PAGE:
Magnesium Key Mechanisms

Metabolism and energy generation

  • Magnesium is required for the synthesis of ATP by ATP synthase in mitochondria  (3, 4)
  • Magnesium forms a complex with ATP (MgATP) that is required for many rate-limiting metabolic enzymes (5)
  • Regulates rate-limiting enzymes involved in carbohydrate and lipid metabolism (5, 6)
  • Regulates rate-limiting enzymes involved protein and nucleic acid synthesis (5, 6)
  • Regulates insulin sensitivity (7, 8)

Cell signaling

  • Supports cellular sodium and potassium influx and efflux (5)
  • Slows calcium entry into cells so supports balanced calcium signaling (5, 6)
  • Required for protein phosphorylation (enzyme activation) (5, 6)
  • Required for the activity of adenylate cyclase - cyclic adenosine monophosphate (cAMP) synthesis (9)

Cell structure

  • Stabilizes proteins, nucleic acids, chromosomes, and biological membranes (5)

Cardiovascular function

  • Supports cardiac muscle contraction and heart rhythm (6, 10)
  • Supports vascular tone (6, 10)
  • Supports platelet function (6, 11)

Brain function

  • Required for neurotransmitter release and normal neurological function (6)
  • Supports the activity of the glutamate N-methyl-D-aspartate (NMDA) receptor (12)

Muscle function

  • Required for muscle contraction (6, 13)
  • Supports muscle strength (14, 15)

Skeletal system

  • Supports bone metabolism/remodeling by calcium absorption (5)
  • Supports calcitonin and parathyroid hormone activity (5)
  • Supports bone formation (5)

Gut microbiota

  • Supports the composition of the gut microbiota (16–18)

Glycine Key Mechanisms

Structure and Function Roles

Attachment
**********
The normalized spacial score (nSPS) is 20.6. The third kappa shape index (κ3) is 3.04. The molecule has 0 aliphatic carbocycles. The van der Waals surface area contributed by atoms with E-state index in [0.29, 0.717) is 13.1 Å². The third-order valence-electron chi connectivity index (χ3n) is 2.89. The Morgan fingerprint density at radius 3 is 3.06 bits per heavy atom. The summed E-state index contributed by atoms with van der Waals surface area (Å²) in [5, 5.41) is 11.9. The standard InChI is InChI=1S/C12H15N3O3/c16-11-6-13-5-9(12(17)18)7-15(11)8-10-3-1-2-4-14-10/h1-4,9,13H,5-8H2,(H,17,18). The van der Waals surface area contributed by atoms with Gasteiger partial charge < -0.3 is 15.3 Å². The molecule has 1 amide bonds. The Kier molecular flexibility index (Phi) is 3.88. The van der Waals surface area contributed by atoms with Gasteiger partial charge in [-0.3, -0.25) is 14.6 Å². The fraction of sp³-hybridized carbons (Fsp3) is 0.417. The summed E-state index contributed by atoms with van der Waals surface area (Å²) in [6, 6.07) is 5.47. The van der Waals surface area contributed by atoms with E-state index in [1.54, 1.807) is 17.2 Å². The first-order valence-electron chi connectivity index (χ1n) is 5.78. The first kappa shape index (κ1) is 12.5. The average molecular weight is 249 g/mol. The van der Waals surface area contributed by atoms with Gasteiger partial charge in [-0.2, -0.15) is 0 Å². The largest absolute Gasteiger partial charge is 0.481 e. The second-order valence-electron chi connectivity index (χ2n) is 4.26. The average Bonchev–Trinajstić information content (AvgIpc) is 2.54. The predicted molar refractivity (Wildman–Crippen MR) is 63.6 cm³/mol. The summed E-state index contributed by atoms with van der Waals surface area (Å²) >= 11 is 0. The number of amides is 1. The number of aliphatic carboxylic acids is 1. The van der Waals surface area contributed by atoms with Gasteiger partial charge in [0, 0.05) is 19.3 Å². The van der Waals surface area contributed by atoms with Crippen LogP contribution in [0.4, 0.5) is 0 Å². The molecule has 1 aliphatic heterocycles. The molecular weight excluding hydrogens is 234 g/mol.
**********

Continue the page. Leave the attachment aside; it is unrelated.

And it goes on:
• Plays an essential role in protein synthesis, especially collagen synthesis (19) 
  • Providing flexibility to active sites in many enzymes (20)
  • Supports cell membrane function to promote balanced immunity and inflammatory responses (21)

Protein Precursor

  • Precursor for synthesis of glutathione (22–24)
  • Precursor for synthesis of creatine (25)
  • Precursor for synthesis of porphyrins and heme (26)
  • Precursor for synthesis of purines (27)

Brain and Nervous System Function

  • Acts as a neurotransmitter (i.e., has its own neurotransmission system) (28–31)
  • Supports healthy glutaminergic neurotransmission (32)
  • Supports restful sleep (33, 34)

Longevity / Hallmarks of Aging

  • Supports reduced glycation end products (i.e., sugar-protein cross links) (35–38)
  • Supports growth hormone secretion (39)

Nutrient Synergies

  • N-Acetyl-Cysteine - For glutathione synthesis (40–42)

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*These statements have not been evaluated by the Food and Drug Administration. This product is not intended to diagnose, treat, cure, or prevent any disease.